Skeoch to rule on post-crisis bank ring-fencing regime

A former chief executive of Standard Life will this week deliver his verdict on the ring-fencing structure that saddled Britain’s biggest banks with billions of pounds of additional costs in a bid to shield taxpayers during future financial crises.

Sky News has learnt that Keith Skeoch, who was appointed by the Treasury in late 2020 to review the UK’s ring-fencing and proprietary trading regimes, will unveil his preliminary findings on Tuesday.

They will be closely watched by major lenders such as Barclays, HSBC Holdings and NatWest Group, each of which was forced to establish separate ring-fenced and non-ring-fenced entities following an inquiry led by the academic Sir John Vickers in 2011.

Image: Keith Skeoch

Legislation implementing the changes came into force in 2019, and obliged banks to erect ‘firewalls’ between their deposit-taking retail arms and their riskier investment banking divisions.

The new rules applied to any bank with a core deposit base of more than £25bn, a threshold which also caught the likes of Lloyds Banking Group and Santander UK.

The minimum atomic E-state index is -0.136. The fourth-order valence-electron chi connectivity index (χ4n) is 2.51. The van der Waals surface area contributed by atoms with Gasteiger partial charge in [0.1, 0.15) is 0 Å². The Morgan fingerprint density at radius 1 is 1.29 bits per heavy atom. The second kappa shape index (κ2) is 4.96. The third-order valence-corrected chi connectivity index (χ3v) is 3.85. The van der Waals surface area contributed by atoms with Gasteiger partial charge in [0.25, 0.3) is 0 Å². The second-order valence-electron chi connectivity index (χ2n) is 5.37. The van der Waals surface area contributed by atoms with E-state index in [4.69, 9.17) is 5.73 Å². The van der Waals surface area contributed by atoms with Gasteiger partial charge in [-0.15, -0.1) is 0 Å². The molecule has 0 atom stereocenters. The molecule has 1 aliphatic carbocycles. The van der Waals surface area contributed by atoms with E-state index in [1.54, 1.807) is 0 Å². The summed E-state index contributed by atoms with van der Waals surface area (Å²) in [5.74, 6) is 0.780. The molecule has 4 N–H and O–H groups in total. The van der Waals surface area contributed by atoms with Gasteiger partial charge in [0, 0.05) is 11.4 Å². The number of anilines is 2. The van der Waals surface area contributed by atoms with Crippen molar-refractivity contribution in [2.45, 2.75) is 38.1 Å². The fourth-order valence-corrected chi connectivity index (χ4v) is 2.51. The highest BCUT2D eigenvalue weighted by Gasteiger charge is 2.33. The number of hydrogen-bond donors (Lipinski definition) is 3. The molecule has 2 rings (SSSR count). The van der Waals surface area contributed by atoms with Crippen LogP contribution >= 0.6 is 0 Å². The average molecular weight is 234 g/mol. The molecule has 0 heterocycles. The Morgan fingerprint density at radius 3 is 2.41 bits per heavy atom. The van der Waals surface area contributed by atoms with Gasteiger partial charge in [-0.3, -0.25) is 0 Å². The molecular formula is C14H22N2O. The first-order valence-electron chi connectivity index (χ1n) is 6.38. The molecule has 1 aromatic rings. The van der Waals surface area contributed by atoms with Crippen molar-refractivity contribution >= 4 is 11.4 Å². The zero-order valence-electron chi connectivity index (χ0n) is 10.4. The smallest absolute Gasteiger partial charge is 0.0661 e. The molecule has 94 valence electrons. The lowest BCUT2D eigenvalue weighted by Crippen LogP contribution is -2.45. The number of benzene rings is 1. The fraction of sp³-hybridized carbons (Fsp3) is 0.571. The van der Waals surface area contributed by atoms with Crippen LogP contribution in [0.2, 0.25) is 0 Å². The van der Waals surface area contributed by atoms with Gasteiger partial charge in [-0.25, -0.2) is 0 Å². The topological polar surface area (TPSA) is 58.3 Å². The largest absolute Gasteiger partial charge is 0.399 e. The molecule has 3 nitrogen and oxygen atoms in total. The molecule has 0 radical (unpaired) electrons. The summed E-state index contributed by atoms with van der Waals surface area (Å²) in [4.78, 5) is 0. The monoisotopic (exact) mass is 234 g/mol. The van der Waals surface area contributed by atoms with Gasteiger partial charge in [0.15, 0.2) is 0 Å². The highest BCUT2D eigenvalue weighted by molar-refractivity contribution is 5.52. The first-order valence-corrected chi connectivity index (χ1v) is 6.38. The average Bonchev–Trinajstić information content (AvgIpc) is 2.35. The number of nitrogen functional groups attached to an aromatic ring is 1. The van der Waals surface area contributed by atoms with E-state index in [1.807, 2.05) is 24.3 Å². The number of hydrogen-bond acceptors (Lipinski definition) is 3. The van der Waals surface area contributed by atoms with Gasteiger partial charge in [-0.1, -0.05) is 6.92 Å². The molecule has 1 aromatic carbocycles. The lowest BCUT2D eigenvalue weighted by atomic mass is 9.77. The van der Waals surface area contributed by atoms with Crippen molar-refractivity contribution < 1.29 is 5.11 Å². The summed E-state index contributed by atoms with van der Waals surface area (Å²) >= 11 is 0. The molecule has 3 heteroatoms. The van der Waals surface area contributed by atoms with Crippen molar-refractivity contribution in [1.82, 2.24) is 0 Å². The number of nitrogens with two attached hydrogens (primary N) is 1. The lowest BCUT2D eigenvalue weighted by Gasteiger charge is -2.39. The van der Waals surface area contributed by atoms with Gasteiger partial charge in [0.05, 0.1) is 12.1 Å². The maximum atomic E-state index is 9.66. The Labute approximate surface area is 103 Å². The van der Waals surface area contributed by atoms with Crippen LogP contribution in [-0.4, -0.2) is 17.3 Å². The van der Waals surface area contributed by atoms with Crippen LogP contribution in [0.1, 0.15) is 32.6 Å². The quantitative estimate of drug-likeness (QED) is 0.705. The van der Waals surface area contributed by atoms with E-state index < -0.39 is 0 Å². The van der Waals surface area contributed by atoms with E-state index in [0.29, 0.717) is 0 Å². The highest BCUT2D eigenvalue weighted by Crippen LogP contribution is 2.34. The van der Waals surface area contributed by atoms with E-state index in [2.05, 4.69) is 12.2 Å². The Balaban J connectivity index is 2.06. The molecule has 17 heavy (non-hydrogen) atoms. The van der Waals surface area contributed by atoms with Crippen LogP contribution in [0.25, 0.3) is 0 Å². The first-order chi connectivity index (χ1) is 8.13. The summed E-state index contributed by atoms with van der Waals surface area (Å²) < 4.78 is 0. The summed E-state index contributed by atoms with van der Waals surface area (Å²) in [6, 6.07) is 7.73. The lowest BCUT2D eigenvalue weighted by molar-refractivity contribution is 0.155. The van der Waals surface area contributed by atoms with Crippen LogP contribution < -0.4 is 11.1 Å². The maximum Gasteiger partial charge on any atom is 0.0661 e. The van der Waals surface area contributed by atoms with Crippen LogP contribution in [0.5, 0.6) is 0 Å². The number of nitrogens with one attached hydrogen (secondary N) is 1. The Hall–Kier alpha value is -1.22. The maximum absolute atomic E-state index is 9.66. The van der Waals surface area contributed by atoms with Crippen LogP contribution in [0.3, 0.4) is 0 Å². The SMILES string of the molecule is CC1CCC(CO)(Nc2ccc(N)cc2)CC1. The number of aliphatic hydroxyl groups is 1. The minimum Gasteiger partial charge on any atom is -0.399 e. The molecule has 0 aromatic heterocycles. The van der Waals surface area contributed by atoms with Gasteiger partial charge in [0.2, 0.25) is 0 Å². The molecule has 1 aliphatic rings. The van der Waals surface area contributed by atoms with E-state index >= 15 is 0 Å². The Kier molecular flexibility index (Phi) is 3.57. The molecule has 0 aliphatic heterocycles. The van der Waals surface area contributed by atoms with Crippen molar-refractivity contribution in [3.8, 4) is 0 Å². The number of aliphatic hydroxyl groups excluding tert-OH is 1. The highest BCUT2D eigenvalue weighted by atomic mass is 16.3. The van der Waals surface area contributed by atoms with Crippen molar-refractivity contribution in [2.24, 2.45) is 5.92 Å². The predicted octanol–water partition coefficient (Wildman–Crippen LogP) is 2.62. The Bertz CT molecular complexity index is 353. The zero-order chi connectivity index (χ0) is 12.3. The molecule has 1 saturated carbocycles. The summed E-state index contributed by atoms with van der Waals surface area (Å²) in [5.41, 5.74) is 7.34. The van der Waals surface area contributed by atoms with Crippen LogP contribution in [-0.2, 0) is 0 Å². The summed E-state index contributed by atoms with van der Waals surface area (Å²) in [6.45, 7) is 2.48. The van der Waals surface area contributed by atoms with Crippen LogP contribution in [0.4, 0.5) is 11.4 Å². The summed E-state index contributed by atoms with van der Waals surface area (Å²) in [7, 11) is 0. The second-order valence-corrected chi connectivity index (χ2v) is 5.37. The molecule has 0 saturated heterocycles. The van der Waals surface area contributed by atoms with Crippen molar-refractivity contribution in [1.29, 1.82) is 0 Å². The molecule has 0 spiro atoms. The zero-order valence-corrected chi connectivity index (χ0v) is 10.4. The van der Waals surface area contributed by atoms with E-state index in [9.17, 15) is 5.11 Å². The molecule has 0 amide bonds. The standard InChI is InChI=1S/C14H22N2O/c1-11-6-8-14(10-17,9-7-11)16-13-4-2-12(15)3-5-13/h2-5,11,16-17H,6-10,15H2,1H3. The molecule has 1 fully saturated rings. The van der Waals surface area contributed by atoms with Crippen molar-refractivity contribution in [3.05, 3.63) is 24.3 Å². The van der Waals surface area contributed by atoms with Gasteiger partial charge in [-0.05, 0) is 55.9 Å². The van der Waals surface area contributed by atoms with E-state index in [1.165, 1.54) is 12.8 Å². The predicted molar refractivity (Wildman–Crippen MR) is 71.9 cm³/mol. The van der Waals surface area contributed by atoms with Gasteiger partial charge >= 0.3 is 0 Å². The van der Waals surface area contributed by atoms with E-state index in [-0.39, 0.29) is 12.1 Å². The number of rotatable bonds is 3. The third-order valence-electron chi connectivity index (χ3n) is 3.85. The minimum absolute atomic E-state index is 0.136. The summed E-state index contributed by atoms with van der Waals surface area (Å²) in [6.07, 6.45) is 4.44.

Despite lobbying from the industry to water down or dismantle the ring-fencing regime, Mr Skeoch and a panel of reviewers are not expected to recommend wholesale changes to it in the short term.

However, one industry executive said they had been told that further changes to the UK’s bank resolution framework were likely, along with a possible raising of the £25bn threshold.

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The latter change would be of particular benefit to banks such as Goldman Sachs’ retail arm, Marcus, which has grown rapidly in the UK since its launch.

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One banker said that Mr Skeoch’s initial conclusions to be published on Tuesday were likely to be followed by a more detailed set of recommendations to the Treasury as early as the end of next month.

The Treasury declined to comment, while Mr Skeoch did not return a call seeking comment.